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OTTAWA (Reuters) - Royal Dutch Shell will resume drilling off Alaska after suspending operations for two years in the wake of an accident, the special U.S. envoy to the Arctic said on Monday, but gave no details as to when.
Shell has been moving oil rigs to Alaska as it awaits the green light from U.S. authorities. It froze operations in 2013 after the grounding of a rig in Alaska prompted protests from environmental groups.
"Clearly Shell and others will resume drilling and exploration up off the North Slope of Alaska," Admiral Robert Papp said in an interview during a visit to Canada.
Papp, noting the accident had happened in December 2012 after that year's drilling season had ended, said the Anglo-Dutch oil major understood the importance of taking all the necessary precautions.
"I think Shell is putting significant resources into this to make sure they have enough people, equipment, resources, redundancy. They should be OK," he said.
Any company operating in the Arctic had to follow U.S. Department of the Interior rules on safety, preparation, extra equipment and additional drill rigs, Papp said, adding they had to be capable of drilling a relief well if necessary.
The Arctic is estimated to contain 20 percent of the world's undiscovered hydrocarbon resources, although the reserves are extremely remote and costly to develop.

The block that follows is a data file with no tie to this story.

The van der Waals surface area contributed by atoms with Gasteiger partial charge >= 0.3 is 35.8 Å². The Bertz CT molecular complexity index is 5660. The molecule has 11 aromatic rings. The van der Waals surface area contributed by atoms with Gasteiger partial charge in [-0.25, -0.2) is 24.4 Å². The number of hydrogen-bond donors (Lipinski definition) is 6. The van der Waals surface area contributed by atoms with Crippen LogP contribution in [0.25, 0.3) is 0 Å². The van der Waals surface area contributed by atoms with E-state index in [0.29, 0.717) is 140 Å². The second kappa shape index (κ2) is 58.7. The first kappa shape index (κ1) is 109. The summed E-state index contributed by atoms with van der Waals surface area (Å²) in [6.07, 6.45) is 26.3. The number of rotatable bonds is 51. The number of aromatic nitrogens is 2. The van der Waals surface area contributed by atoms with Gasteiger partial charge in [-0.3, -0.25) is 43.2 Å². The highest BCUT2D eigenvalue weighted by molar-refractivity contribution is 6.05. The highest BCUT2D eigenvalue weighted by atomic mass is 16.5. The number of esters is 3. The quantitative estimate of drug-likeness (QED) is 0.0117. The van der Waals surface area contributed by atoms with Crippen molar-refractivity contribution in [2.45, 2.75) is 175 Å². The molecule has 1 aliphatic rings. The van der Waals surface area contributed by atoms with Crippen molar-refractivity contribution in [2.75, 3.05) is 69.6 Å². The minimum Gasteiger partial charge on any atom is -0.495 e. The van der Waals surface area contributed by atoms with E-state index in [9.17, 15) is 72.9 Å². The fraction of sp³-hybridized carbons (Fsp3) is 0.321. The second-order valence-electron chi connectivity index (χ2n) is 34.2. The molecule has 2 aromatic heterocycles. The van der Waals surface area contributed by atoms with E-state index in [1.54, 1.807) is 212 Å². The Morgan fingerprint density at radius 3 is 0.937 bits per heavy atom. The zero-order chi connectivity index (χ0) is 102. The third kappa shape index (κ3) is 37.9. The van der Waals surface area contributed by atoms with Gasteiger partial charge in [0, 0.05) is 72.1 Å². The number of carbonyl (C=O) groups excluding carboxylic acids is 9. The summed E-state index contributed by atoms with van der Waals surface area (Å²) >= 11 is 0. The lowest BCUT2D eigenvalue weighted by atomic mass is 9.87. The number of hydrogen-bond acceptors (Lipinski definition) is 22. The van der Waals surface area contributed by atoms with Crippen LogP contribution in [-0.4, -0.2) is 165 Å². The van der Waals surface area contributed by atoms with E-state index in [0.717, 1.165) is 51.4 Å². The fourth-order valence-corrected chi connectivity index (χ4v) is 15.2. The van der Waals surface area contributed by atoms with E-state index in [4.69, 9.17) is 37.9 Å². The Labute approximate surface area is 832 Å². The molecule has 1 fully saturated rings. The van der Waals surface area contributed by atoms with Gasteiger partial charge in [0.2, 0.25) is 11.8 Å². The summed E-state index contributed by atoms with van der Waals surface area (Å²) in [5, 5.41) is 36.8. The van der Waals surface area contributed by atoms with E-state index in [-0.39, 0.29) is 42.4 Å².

Environmentalists fear the remoteness of the region and the near total lack of infrastructure mean the consequences of a drilling accident could be disastrous.
Papp said, however, he was more worried about two ships colliding in the Bering Strait - the narrow passage that divides Alaska and Russia - than an oil spill.
"The oil companies have done this before. They're drilled in areas like this - it's relatively shallow, the wells are not high pressure ... so I think they can do it," he said.
Papp, who headed the U.S. Coast Guard before taking up his new post last year, said that while the Department of the Interior was responsible for drilling operations, he had an interest as the Arctic envoy.
"I would not say that there's any official fingerpointing at them, but I've spoken to Shell officials numerous times over about a four-year period and they clearly know the pressure is on," he said.
"They understand it's very important for their company, and they also understand that it's very important from a public relations standpoint as well. So they get it."
Reporting by David Ljunggren, editing by G Crosse